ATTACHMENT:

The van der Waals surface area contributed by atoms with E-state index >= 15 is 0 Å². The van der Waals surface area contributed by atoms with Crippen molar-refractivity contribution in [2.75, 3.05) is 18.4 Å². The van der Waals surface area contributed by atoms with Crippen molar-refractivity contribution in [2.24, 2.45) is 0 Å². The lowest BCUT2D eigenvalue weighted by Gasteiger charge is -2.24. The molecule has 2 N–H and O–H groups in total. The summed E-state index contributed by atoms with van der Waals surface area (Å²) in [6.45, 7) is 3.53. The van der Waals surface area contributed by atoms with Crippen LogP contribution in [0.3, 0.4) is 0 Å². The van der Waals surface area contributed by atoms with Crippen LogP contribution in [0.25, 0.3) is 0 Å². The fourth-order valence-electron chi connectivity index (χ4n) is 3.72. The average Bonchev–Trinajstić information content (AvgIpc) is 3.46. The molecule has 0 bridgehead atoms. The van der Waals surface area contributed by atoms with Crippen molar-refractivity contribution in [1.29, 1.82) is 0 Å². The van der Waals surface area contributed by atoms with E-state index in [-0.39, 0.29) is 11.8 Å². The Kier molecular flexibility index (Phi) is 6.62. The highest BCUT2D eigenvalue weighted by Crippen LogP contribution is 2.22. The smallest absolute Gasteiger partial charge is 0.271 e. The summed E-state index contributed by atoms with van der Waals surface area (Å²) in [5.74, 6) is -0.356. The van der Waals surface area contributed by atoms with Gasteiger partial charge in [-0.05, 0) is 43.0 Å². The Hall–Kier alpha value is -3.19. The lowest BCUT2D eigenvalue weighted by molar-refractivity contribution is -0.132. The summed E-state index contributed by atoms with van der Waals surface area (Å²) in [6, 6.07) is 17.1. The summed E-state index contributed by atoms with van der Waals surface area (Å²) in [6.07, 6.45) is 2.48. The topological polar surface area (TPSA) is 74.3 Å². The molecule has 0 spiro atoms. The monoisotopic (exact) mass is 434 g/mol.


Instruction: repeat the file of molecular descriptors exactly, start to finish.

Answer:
The van der Waals surface area contributed by atoms with E-state index >= 15 is 0 Å². The van der Waals surface area contributed by atoms with Crippen molar-refractivity contribution in [2.75, 3.05) is 18.4 Å². The van der Waals surface area contributed by atoms with Crippen molar-refractivity contribution in [2.24, 2.45) is 0 Å². The lowest BCUT2D eigenvalue weighted by Gasteiger charge is -2.24. The molecule has 2 N–H and O–H groups in total. The summed E-state index contributed by atoms with van der Waals surface area (Å²) in [6.45, 7) is 3.53. The van der Waals surface area contributed by atoms with Crippen LogP contribution in [0.3, 0.4) is 0 Å². The van der Waals surface area contributed by atoms with Crippen LogP contribution in [0.25, 0.3) is 0 Å². The fourth-order valence-electron chi connectivity index (χ4n) is 3.72. The average Bonchev–Trinajstić information content (AvgIpc) is 3.46. The molecule has 0 bridgehead atoms. The van der Waals surface area contributed by atoms with Crippen molar-refractivity contribution in [1.29, 1.82) is 0 Å². The van der Waals surface area contributed by atoms with E-state index in [-0.39, 0.29) is 11.8 Å². The Kier molecular flexibility index (Phi) is 6.62. The highest BCUT2D eigenvalue weighted by Crippen LogP contribution is 2.22. The smallest absolute Gasteiger partial charge is 0.271 e. The summed E-state index contributed by atoms with van der Waals surface area (Å²) in [5.74, 6) is -0.356. The van der Waals surface area contributed by atoms with Gasteiger partial charge in [-0.05, 0) is 43.0 Å². The Hall–Kier alpha value is -3.19. The lowest BCUT2D eigenvalue weighted by molar-refractivity contribution is -0.132. The summed E-state index contributed by atoms with van der Waals surface area (Å²) in [6, 6.07) is 17.1. The summed E-state index contributed by atoms with van der Waals surface area (Å²) in [6.07, 6.45) is 2.48. The topological polar surface area (TPSA) is 74.3 Å². The molecule has 0 spiro atoms. The monoisotopic (exact) mass is 434 g/mol.